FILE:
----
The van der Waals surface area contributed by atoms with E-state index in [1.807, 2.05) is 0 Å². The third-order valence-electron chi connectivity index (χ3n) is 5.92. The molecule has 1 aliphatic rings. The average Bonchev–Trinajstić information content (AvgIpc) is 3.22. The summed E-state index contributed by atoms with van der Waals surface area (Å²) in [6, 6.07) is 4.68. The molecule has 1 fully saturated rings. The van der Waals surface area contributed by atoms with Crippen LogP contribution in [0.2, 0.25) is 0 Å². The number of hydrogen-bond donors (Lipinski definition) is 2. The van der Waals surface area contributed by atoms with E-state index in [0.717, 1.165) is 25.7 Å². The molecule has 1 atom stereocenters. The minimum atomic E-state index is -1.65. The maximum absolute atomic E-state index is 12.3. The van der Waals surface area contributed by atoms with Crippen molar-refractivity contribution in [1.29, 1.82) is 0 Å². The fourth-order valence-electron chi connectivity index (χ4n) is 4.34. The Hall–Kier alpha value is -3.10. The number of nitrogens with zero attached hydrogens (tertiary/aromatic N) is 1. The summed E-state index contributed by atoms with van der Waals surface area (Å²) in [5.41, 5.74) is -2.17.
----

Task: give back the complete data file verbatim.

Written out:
The van der Waals surface area contributed by atoms with E-state index in [1.807, 2.05) is 0 Å². The third-order valence-electron chi connectivity index (χ3n) is 5.92. The molecule has 1 aliphatic rings. The average Bonchev–Trinajstić information content (AvgIpc) is 3.22. The summed E-state index contributed by atoms with van der Waals surface area (Å²) in [6, 6.07) is 4.68. The molecule has 1 fully saturated rings. The van der Waals surface area contributed by atoms with Crippen LogP contribution in [0.2, 0.25) is 0 Å². The number of hydrogen-bond donors (Lipinski definition) is 2. The van der Waals surface area contributed by atoms with E-state index in [0.717, 1.165) is 25.7 Å². The molecule has 1 atom stereocenters. The minimum atomic E-state index is -1.65. The maximum absolute atomic E-state index is 12.3. The van der Waals surface area contributed by atoms with Crippen molar-refractivity contribution in [1.29, 1.82) is 0 Å². The fourth-order valence-electron chi connectivity index (χ4n) is 4.34. The Hall–Kier alpha value is -3.10. The number of nitrogens with zero attached hydrogens (tertiary/aromatic N) is 1. The summed E-state index contributed by atoms with van der Waals surface area (Å²) in [5.41, 5.74) is -2.17.